The rare company which is able to retain its share of the market year after year and decade after decade does so by means to productive efficiency — and deserves praise, not condemnation.
He sums up his argument by claiming that “the entire structure of antitrust statutes in this country is a jumble of economic irrationality and ignorance.” In fact, it’s worse.
Antitrust law is so vague that enforcement of it is necessarily arbitrary. As Alan Derrett Neale notes in The Antitrust Laws of the United States of America: A Study of Competition Enforced by Law (1960), “The courts in the United States have been engaged ever since 1890 in deciding case by case exactly what the law proscribes. No broad definition can really unlock the meaning of the statute.” Supreme Court Justice Robert H. Jackson (1892–1954), a New Deal Democrat, agreed. “It is impossible for a lawyer to determine what business conduct will be pronounced lawful by the Courts,” he declared. “This situation is embarrassing to businessmen wishing to obey the law and to Government officials attempting to enforce it.”
As it is, every business is potentially criminal. When it charges prices that are deemed “too high”, it supposedly has the “intent to monopolize” whereas prices regarded as “too low” can be cause for prosecution for “unfair competition” and the “restraint of trade” which is, in fact, the only, remotely objective standard which the Sherman Act provides. Lastly, if a company maintains prices that are exactly the same as its competitors’, it is guilty of “conspiracy”.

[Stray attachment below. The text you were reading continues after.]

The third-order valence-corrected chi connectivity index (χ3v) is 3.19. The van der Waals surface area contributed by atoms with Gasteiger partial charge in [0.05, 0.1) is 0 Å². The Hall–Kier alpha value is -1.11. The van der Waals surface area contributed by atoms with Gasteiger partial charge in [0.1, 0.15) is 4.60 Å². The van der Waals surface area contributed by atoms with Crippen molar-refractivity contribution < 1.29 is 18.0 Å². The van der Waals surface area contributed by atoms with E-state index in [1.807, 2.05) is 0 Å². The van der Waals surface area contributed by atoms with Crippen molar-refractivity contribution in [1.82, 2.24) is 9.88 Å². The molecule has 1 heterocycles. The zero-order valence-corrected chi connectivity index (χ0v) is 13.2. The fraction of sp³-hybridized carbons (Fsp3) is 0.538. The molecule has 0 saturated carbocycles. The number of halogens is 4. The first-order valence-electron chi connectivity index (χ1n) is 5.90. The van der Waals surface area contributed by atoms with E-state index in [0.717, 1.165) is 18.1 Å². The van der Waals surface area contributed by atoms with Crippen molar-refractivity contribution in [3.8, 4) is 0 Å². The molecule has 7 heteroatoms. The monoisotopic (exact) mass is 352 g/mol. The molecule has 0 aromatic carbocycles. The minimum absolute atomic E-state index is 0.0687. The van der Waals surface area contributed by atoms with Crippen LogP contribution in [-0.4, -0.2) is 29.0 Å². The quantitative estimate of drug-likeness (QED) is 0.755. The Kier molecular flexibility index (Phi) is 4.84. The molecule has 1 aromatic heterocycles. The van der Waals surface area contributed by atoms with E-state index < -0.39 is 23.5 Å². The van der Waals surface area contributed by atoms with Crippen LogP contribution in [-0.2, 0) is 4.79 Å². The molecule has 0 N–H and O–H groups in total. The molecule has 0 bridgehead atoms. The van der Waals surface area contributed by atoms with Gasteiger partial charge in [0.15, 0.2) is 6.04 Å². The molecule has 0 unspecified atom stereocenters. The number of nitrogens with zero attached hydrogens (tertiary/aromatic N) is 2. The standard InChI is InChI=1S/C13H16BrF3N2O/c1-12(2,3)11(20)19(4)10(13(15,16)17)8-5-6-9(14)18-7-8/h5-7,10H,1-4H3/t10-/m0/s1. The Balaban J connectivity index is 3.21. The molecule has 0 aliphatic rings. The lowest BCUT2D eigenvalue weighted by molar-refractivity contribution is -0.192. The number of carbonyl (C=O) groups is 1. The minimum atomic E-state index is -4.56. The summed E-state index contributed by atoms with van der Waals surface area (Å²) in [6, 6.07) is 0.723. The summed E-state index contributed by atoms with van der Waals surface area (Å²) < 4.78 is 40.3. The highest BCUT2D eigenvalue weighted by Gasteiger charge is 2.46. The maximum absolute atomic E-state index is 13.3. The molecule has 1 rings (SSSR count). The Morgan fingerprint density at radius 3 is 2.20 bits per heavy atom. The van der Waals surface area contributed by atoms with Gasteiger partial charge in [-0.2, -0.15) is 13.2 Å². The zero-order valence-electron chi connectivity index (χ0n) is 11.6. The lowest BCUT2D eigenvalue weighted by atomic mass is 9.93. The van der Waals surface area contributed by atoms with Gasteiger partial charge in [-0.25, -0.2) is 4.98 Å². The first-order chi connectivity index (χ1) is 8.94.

That insane laws as these represent the greatest injustice ever perpetrated against private business in the United States may be evident from the Judge Billings Learned Hand’s (1872-1961) ruling in the case United States v. Aluminum Company of America of 1945. In his opinion for the United States Court of Appeals for the Second Circuit, Judge Hand noted:
It was not inevitable that [ALCOA] should always anticipate increases in the demand for ingot and be prepared to supply them. Nothing compelled it to keep doubling and redoubling its capacity before others entered the field. It insists that it never excluded competitors; but we can think of no more effective exclusion than progressively to embrace each new opportunity as it opened, and to face every newcomer with new capacity already geared into a great organization, having the advantage of experience, trade connections and the elite of personnel.
Read that last part carefully and the full meaning of antitrust law becomes perfectly clear: to punish successful companies — for being successful.
This is the sort of grotesque nonsense that the McCarran–Ferguson Act of 1945 shields health insurers from (although they are subject to state law which is part of the reason why health insurance is so expensive in the United States). Yet this is the sort of grotesque nonsense that Speaker Pelosi insists that they abide to. The rationale? The “free market” isn’t working, so the insurance business must fall victim to the very regulation that intends to ensure “fair” competition.